Malraux’s Shoes (2012), the centerpiece of Dennis Adams’s recent solo show, is a 42-minute video in which the artist dons not just the metaphoric footwear but the grandiosity of 20th-century Renaissance man André Malraux (1901-1976). A major figure in French letters, Malraux also adventured in the Far East, fought in the Spanish Civil War, was appointed France’s first minister of culture, and, after the war, established himself as an important art historian and theorist. His notion of the musée imaginaire, or the “museum without walls”—an expanded field of art viewing made possible by photographic reproductions—has been seen as prescient of today’s digitized, global art world and as an early attempt at destabilizing the artist/curator binary. To put it mildly, Malraux left some very big shoes to fill. Indeed, much creative production of the present era retraces paths forged by the cultural pioneer during the middle of the last century—or at least that’s what the Malraux portrayed in Adams’s video would have us believe.

Though this beautifully executed work remains tributary, its protagonist is a raving megalomaniac. Pacing between rows of photographs laid out on the floor—a reference to a famous image of Malraux in his study—Adams’s version of the author is a man haunted by the art historical past and present. The disgust he anachronistically displays for the “jet-setting kids” of today’s art world and their “bullshit sociopolitical project[s] about context” is as hilarious and warranted as his alternative proposition—“there is no context . . . the work of art is autonomous!”—is naive.

Adams’s performance pushes this tension between pointed commentary and bombast to its limits; the picture we’re given of the man and his legacy is both frightening and majestic. One doubts that pillaging cultural artifacts, as Malraux was once arrested for doing, can be construed as proto-postmodern appropriation, as he argues here: “Fuck Sherrie Levine! I was stealing statues in Cambodia!” However, there is no denying that Malraux not only was ahead of his time but also immersed himself in the struggles of his era to a greater degree than most writers and artists today. “Remember,” Malraux screams in Adams’s portrayal, as if indulging his well-documented mythomania, “I took a fucking bullet for culture!”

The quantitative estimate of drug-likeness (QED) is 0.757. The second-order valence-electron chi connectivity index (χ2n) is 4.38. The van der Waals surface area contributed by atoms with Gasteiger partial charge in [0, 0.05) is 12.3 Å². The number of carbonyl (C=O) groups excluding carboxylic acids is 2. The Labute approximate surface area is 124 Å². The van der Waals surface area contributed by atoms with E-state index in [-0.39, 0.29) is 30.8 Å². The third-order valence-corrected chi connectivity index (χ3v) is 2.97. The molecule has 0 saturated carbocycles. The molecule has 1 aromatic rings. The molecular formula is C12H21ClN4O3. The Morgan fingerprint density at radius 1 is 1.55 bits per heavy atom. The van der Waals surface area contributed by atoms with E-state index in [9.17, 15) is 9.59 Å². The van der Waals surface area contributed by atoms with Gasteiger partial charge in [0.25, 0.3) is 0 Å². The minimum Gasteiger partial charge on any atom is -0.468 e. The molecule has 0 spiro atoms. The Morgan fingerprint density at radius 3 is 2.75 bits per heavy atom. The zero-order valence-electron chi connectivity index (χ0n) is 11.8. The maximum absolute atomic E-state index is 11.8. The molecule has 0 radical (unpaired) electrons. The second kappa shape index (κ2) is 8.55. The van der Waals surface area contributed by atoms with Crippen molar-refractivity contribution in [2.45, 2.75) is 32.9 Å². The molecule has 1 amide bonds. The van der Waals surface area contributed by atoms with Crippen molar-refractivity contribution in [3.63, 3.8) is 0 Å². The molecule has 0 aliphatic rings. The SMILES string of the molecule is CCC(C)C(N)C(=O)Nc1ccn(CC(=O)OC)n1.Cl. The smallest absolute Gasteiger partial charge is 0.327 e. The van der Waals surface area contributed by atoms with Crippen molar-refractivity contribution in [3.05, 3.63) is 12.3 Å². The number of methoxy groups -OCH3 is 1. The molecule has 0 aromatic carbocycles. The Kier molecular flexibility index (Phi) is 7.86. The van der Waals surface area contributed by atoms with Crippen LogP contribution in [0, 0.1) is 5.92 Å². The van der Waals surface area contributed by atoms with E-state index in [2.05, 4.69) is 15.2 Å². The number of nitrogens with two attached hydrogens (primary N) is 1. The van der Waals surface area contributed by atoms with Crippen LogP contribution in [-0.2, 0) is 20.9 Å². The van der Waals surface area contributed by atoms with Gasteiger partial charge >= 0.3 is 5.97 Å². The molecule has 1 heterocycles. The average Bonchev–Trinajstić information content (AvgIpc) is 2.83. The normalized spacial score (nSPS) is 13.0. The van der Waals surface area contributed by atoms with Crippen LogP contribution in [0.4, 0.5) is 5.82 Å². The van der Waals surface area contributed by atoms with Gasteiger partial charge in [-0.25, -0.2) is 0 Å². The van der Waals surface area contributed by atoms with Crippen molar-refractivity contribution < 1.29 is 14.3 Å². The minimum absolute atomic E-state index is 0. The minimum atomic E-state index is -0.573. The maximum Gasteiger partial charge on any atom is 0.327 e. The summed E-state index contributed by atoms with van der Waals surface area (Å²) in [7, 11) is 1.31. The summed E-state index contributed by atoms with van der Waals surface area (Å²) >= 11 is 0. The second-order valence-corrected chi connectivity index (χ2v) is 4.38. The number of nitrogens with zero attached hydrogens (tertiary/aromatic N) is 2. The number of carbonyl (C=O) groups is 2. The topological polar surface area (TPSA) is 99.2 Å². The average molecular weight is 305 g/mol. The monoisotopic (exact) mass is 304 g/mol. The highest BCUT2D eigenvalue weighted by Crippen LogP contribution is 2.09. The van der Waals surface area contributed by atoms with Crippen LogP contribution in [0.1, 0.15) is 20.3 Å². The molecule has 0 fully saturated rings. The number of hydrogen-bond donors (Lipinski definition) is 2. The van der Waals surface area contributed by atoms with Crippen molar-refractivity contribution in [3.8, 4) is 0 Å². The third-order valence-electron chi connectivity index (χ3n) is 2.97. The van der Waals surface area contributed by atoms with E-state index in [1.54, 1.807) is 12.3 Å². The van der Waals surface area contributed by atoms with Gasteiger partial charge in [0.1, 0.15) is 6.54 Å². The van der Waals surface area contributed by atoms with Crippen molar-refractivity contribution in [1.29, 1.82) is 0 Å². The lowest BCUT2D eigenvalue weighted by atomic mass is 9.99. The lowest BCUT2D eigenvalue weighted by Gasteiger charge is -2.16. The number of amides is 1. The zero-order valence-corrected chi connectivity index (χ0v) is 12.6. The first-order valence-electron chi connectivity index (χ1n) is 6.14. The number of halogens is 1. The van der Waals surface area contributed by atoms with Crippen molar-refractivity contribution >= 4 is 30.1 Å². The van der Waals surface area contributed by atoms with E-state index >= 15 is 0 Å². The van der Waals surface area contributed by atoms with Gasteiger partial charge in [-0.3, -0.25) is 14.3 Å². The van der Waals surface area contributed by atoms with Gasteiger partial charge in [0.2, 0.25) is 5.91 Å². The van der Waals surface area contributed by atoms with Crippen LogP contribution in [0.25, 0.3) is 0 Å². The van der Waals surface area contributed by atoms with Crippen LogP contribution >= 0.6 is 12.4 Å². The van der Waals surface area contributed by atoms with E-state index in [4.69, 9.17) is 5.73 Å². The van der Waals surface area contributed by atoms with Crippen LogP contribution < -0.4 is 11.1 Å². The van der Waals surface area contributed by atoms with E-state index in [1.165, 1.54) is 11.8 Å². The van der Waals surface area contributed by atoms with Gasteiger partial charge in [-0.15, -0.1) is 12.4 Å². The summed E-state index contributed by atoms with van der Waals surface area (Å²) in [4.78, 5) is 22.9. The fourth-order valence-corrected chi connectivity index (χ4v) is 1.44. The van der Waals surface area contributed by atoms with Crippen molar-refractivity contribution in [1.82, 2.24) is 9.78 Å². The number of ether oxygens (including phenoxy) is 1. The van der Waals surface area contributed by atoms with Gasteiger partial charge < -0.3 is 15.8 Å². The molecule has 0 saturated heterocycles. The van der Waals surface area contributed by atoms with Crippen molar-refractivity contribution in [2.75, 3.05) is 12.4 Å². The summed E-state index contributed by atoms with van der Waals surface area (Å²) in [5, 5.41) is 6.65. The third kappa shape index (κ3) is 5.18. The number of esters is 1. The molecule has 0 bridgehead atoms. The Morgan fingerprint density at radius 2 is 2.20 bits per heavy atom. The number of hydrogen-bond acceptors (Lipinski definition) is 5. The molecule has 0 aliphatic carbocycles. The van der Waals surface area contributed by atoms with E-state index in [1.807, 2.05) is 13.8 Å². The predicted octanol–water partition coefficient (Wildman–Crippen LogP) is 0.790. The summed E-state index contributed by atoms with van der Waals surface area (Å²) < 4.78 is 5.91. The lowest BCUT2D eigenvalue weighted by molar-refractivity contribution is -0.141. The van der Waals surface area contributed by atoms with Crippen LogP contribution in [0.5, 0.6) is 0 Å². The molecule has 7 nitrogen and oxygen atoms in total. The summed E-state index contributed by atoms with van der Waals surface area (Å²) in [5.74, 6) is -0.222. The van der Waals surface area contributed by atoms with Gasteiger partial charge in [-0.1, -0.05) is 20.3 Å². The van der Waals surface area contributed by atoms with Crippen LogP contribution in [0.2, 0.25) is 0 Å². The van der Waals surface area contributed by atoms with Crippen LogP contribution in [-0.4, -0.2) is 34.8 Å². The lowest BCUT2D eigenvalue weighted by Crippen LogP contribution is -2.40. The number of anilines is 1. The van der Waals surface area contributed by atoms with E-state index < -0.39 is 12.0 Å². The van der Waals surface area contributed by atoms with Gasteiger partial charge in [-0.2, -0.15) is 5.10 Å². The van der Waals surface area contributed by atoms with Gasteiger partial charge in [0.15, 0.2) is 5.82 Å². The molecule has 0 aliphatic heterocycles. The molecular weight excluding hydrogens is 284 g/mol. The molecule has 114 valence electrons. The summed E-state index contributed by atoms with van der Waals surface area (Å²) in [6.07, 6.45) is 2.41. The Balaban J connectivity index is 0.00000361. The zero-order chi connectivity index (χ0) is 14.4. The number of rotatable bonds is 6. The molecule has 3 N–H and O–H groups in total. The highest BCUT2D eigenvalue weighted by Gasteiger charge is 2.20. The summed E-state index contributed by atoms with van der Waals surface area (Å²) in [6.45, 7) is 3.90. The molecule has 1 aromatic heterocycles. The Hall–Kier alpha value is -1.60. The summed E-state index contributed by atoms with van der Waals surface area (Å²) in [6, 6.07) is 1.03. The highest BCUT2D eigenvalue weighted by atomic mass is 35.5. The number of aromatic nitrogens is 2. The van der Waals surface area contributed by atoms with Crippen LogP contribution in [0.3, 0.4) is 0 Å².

The latter words (sans expletive) are also among the several phrases featured in a series of prints included in the show. These works combine text with an array of images, several of which reference the political and intellectual climate of the 1960s. Among the images are photographs of French student-movement posters and the covers of books by Abbie Hoffman, Claude Lévi-Strauss, Frantz Fanon and others.

A small room at the front of the gallery housed a second video work, Make Down (2005). Here Adams films himself seated before a vanity mirror as he removes a thick coat of military-green makeup from his face. The sheets of paper he uses for this task are printed with film stills from Gillo Pontecorvo’s The Battle of Algiers (1966). The stills show, in close-up, an Algerian woman removing her traditional veil so as to blend in while carrying out a terrorist bombing in the city’s French quarter—disguising herself by taking off the material that had previously covered her face. Staring at his reflection, Adams seems quizzical, as though he is contemplating whether his own unmasked face is not just another disguise.


Photo: Dennis Adams: Malraux’s Shoes, 2012, single-channel video, 42 minutes; at Kent.